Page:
Beyond Digital Naturalism
, 1994
"... The success of Artificial Life depends on whether it will help solving the conceptual problems of biology. Biology may be viewed as the science of the transformation of organizations. And, yet, biology lacks a theory of organization. We use this as an example of the challenge that Artificial Life mu ..."
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Cited by 29 (1 self)
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The success of Artificial Life depends on whether it will help solving the conceptual problems of biology. Biology may be viewed as the science of the transformation of organizations. And, yet, biology lacks a theory of organization. We use this as an example of the challenge that Artificial Life must meet. "If  as I believe  physics and chemistry are conceptually inadequate as a theoretical framework for biology, it is because they lack the concept of function, and hence that of organization. [...] [P]erhaps, therefore, we should give the [...] computer scientists more of a say in the formulation of Theoretical Biology."  Christopher LonguetHiggins, 1969 [29] 1 Life and the organization problem in biology There are two readings of "life": "life" as an embodied phenomenon and "life" as a concept. Foucault [20] points out that up to the end of the eighteenth century life does not exist: only living beings. Living beings are but a class in the series of all things in the world. T...
Random Catalytic Reaction Networks
, 1993
"... We study networks that are a generalization of replicator (or LotkaVolterra) equations. They model the dynamics of a population of object types whose binary interactions determine the specific type of interaction product. We show that the system always reduces its dimension to a subset that contain ..."
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Cited by 25 (3 self)
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We study networks that are a generalization of replicator (or LotkaVolterra) equations. They model the dynamics of a population of object types whose binary interactions determine the specific type of interaction product. We show that the system always reduces its dimension to a subset that contains production pathways for all of its members. The network equation can be rewritten at a level of collectives in terms of two basic interaction patterns: replicator sets and cyclic transformation pathways among sets. Although the system contains wellknown cases that exhibit very complicated dynamics, the generic behavior of randomly generated systems is found (numerically) to be extremely robust: convergence to a globally stable rest point. It is easy to tailor networks that display replicator interactions where the replicators are entire selfsustaining subsystems, rather than structureless units. A numerical scan of random systems highlights the special properties of elementary replicator...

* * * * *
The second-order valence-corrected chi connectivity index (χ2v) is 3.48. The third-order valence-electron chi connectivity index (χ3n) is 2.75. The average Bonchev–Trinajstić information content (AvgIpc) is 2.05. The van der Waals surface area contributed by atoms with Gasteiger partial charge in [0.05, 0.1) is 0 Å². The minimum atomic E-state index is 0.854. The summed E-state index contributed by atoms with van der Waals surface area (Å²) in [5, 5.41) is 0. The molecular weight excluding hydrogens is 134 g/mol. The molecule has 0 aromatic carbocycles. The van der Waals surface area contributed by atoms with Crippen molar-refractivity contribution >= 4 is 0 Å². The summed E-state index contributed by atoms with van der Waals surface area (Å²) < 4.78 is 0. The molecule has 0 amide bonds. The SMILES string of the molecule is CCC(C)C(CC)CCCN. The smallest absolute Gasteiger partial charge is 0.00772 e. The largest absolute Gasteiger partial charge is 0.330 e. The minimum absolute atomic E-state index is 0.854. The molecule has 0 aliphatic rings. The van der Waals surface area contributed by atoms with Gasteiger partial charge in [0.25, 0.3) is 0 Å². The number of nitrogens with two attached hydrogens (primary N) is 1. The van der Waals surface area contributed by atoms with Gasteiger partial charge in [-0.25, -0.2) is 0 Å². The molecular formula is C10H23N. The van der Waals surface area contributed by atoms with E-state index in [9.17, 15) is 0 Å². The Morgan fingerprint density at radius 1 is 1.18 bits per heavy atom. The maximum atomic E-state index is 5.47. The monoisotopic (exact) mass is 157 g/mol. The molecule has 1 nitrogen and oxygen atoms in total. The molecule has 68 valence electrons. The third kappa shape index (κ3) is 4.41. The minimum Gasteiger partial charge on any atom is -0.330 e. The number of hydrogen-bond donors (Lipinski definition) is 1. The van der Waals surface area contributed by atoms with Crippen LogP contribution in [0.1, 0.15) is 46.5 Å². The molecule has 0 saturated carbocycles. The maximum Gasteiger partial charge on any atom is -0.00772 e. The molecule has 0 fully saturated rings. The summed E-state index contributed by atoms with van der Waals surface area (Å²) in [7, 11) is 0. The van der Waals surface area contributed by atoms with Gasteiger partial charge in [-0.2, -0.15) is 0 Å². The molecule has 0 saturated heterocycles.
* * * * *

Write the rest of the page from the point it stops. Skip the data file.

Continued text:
Notes on equilibria in symmetric games
 In Proceedings of the 6th International Workshop On Game Theoretic And Decision Theoretic Agents (GTDT
, 2004
"... In a symmetric game, every player is identical with respect to the game rules. We show that a symmetric 2strategy game must have a purestrategy Nash equilibrium. We also discuss Nash’s original paper and its generalized notion of symmetry in games. As a special case of Nash’s theorem, any finite sy ..."
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Cited by 24 (6 self)
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In a symmetric game, every player is identical with respect to the game rules. We show that a symmetric 2strategy game must have a purestrategy Nash equilibrium. We also discuss Nash’s original paper and its generalized notion of symmetry in games. As a special case of Nash’s theorem, any finite symmetric game has a symmetric Nash equilibrium. Furthermore, symmetric infinite games with compact, convex strategy spaces and continuous, quasiconcave utility functions have symmetric purestrategy Nash equilibria. Finally, we discuss how to exploit symmetry for more efficient methods of finding Nash equilibria. 1.